This is a sculpture/paperweight/thing that I made one day after school on a whim. I just opened up sketchup and ran with what I got. Hopefully the result isn't too bad :)
This was 3D printed on my Replicator.
Step 1: Design
I had been experimenting with the follow me tool in sketchup, and the shape you get following an arc with a circle caught my eye and led to this. I made the base in 2 parts to get a kind of "floating" feel (from a high enough angle, you cant see the connecting pillar). I added the sphere once I thought of the planetary idea.The finished design is the first pic.
PS I got an error when I tried to upload the sketchup file, so here is the Thingiverse page with the uploads (and a pretentious description xD)
So the follow me tool, for those who don't know, is a tool in sketchup where you select a line, and then a shape, and it extrudes the shape to "follow" the line. Pretty simple right? But when I was experimenting with it, I found that you could get interesting shapes by fiddling with the angle of the piece your were extruding.
The 2nd and 3rd pics are just the plain old follow me.
The 4th and 5th pics are what happens when you rotate the piece you are extruding, which gives a cool elliptical shape.
The most interesting curves are the ones you get like I got in the 6th and 7th pics, where you angle both the piece you are extruding, and the line you are following. This gives a similar cross section as to the one in #5, but with a bank to it. This is what I used for the arcs in my model.
You can get really cool and different shapes by changing subtle things about the initial setup (angle, size, curve, etc). I even experimented with extruding a gear shape (using a plugin), which was pretty cool.
Step 2: Printing, Re-design, and Re-printing
I exported the model from sketchup with the help of a plugin, and loaded it into replicatorg, the program you use to convert models (that you see as the model) to lines of "gcode" (what the printer sees as the model).
After scaling it to approximately the size I wanted (you can eyeball it by those grid squares, which are 10mm on each side), I clicked the "Generate GCode" button to convert it. This opened up a dialog in which you can set various aspects of the printing procedure. Here I'll go over my choices (pic #3).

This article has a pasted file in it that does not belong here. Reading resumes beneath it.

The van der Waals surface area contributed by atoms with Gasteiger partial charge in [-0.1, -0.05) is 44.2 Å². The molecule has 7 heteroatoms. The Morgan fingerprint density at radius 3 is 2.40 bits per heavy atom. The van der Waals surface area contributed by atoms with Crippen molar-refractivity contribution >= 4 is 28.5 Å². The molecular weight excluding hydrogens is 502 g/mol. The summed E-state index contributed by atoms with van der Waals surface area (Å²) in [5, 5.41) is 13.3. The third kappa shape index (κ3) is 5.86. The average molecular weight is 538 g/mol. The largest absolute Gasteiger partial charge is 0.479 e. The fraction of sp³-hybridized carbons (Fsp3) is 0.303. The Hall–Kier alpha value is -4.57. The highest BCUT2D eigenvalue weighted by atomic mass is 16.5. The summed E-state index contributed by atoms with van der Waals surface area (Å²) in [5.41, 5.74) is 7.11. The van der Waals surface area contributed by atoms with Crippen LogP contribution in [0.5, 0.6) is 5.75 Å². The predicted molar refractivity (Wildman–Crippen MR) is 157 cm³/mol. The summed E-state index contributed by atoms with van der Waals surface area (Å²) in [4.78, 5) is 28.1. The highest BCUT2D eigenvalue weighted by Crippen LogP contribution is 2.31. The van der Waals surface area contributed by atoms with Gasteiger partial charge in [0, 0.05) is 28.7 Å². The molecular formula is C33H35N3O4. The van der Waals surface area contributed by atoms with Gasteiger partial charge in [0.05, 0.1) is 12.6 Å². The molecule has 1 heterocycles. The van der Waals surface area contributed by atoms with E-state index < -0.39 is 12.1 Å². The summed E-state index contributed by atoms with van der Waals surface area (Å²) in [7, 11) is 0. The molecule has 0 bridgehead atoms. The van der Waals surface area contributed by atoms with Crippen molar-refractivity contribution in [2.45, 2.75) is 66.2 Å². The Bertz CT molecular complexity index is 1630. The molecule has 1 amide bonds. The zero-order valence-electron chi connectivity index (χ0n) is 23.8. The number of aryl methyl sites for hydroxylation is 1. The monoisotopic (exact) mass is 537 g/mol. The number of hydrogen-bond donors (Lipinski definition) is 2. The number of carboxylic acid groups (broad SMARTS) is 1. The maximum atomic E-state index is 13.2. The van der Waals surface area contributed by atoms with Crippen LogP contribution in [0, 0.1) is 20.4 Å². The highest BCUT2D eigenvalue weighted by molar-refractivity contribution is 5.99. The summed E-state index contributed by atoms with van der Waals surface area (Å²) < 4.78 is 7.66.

I wanted to print in black, which is the left extruder on my machine, so make sure you have it set to extrude from the side that has your color of choice.
"Full Support" means that the program will add a thin scaffold to any overhangs that would otherwise have trouble printing (the plastic wouldn't otherwise have anything to build off of, and would most likely have messed up the print by going all over the place). The scaffold is printed so that it sticks well enough to support your print, but is still fairly easy to remove. This option also prints a lattice (a "raft") underneath your print that helps it stick to the platform. The other 2 options are "None", which only gives the raft, and "Exterior Support", which only prints the scaffold around your print (never on top of a previous layer). As neither of these options would work for this print, you can ignore them.
Infill is the percent (by volume) of plastic in your print. Since a solid print would take forever and warp a tonne, you usually use an infill <50%. The infill manifests as a honeycomb structure on the inside of your print (the higher the infill, the denser the honeycombs). Because this print need not be structural (just pretty ;) ), I chose an infill of 15 percent.
0.25 is a good trade off for layer height (pretty self-explanatory name) between detail and print time.
Again, because this is not a structural model, 1 shell (the number of times it traces the perimeter) should suffice.
Feedrate (the speed of the extruder head) should be slightly lowered from the default (30) because of all the circles you want to keep smooth. Too fast and it tends to "connect the dots" rather than draw a smooth circle. Too slow and the print will take too long.
The travel feedrate (the speed when not extruding) is relatively unimportant for this print. I left it at the default.
220 degrees C is good for printing with ABS. If you use PLA, be sure to use the right setting for your material.
Another thing not included here is the platform temperature. The above temp is for the nozzle that extrudes the plastic, while this temp is for the platform on which the model is constructed. Somewhere in the region of 115 usually works for me. You do have to change this setting in either the defaults menu or the gcode itself, but its not too hard (remember, google is your friend :D).
After the first print, I made some minor edits: Increased the separation between the 2 pieces of the "floating" base, and made sure the arcs melded well with the base (the small gap you can see in the model between the arc and the base doesn't show at all in the print).
Step 3: Polish
As it printed in color, there was no painting, leaving only a little clean up and smoothing.
You can use a combination of your fingers and needle nose pliers to remove the scaffolding (sorry, no pics for this step). Just be careful around the the arcs, which can snap if you aren't careful (it happened to me once, not fun). After removing the scaffolding, just use some sort of metal scraper (I used the nail cleaning thing that swivels out from some nail clippers) to scrap off the last traces of the scaffold.
If there are a few small holes in you model from the scaffolding taking bits of the model with it, don't worry! You can use some spackling or even hot glue in a pinch to cover them up (just make sure to paint afterwards XD).
Step 4: Enjoy!
Now you are the proud owner of a fully functioning thing! Stop those pesky papers from flying away, of just admire your work.
Happy Making, BritKnight